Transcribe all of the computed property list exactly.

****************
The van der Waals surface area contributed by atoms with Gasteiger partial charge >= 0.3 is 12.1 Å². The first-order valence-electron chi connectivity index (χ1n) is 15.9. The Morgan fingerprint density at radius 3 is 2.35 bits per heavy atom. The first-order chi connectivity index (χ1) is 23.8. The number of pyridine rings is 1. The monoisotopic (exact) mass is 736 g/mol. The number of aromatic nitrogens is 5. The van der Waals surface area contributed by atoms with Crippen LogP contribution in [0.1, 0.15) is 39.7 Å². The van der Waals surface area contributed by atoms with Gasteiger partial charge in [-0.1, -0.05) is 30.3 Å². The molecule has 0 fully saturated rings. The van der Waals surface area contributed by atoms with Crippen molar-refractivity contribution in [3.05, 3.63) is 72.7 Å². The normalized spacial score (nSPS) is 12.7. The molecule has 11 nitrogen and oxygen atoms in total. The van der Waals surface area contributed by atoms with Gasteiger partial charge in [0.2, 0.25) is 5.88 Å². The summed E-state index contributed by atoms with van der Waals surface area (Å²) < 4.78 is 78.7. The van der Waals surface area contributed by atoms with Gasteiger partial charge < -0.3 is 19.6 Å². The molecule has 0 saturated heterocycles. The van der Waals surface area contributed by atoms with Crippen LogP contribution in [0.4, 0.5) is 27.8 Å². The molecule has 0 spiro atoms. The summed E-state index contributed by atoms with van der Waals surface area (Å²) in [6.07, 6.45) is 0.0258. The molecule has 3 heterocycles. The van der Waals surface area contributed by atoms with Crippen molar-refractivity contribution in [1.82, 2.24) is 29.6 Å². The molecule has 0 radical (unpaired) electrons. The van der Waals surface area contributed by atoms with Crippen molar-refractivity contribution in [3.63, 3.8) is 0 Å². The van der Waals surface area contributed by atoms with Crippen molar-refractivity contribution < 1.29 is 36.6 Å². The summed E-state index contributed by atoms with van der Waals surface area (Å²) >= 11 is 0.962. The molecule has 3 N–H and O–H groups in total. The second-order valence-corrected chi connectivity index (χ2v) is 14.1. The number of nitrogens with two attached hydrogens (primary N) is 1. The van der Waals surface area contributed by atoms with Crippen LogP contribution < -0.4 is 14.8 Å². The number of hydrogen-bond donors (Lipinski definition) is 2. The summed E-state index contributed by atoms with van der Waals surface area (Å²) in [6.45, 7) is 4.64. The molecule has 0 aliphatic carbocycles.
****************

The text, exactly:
The van der Waals surface area contributed by atoms with Gasteiger partial charge >= 0.3 is 12.1 Å². The first-order valence-electron chi connectivity index (χ1n) is 15.9. The Morgan fingerprint density at radius 3 is 2.35 bits per heavy atom. The first-order chi connectivity index (χ1) is 23.8. The number of pyridine rings is 1. The monoisotopic (exact) mass is 736 g/mol. The number of aromatic nitrogens is 5. The van der Waals surface area contributed by atoms with Crippen LogP contribution in [0.1, 0.15) is 39.7 Å². The van der Waals surface area contributed by atoms with Gasteiger partial charge in [-0.1, -0.05) is 30.3 Å². The molecule has 0 fully saturated rings. The van der Waals surface area contributed by atoms with Crippen molar-refractivity contribution in [3.05, 3.63) is 72.7 Å². The normalized spacial score (nSPS) is 12.7. The molecule has 11 nitrogen and oxygen atoms in total. The van der Waals surface area contributed by atoms with Gasteiger partial charge in [0.2, 0.25) is 5.88 Å². The summed E-state index contributed by atoms with van der Waals surface area (Å²) < 4.78 is 78.7. The van der Waals surface area contributed by atoms with Gasteiger partial charge < -0.3 is 19.6 Å². The molecule has 0 saturated heterocycles. The van der Waals surface area contributed by atoms with Crippen LogP contribution in [0.4, 0.5) is 27.8 Å². The molecule has 0 spiro atoms. The summed E-state index contributed by atoms with van der Waals surface area (Å²) in [6.07, 6.45) is 0.0258. The molecule has 3 heterocycles. The van der Waals surface area contributed by atoms with Crippen molar-refractivity contribution in [1.82, 2.24) is 29.6 Å². The molecule has 0 radical (unpaired) electrons. The van der Waals surface area contributed by atoms with Crippen molar-refractivity contribution in [3.63, 3.8) is 0 Å². The van der Waals surface area contributed by atoms with Crippen molar-refractivity contribution < 1.29 is 36.6 Å². The summed E-state index contributed by atoms with van der Waals surface area (Å²) >= 11 is 0.962. The molecule has 3 N–H and O–H groups in total. The second-order valence-corrected chi connectivity index (χ2v) is 14.1. The number of nitrogens with two attached hydrogens (primary N) is 1. The van der Waals surface area contributed by atoms with Crippen LogP contribution < -0.4 is 14.8 Å². The number of hydrogen-bond donors (Lipinski definition) is 2. The summed E-state index contributed by atoms with van der Waals surface area (Å²) in [6.45, 7) is 4.64. The molecule has 0 aliphatic carbocycles.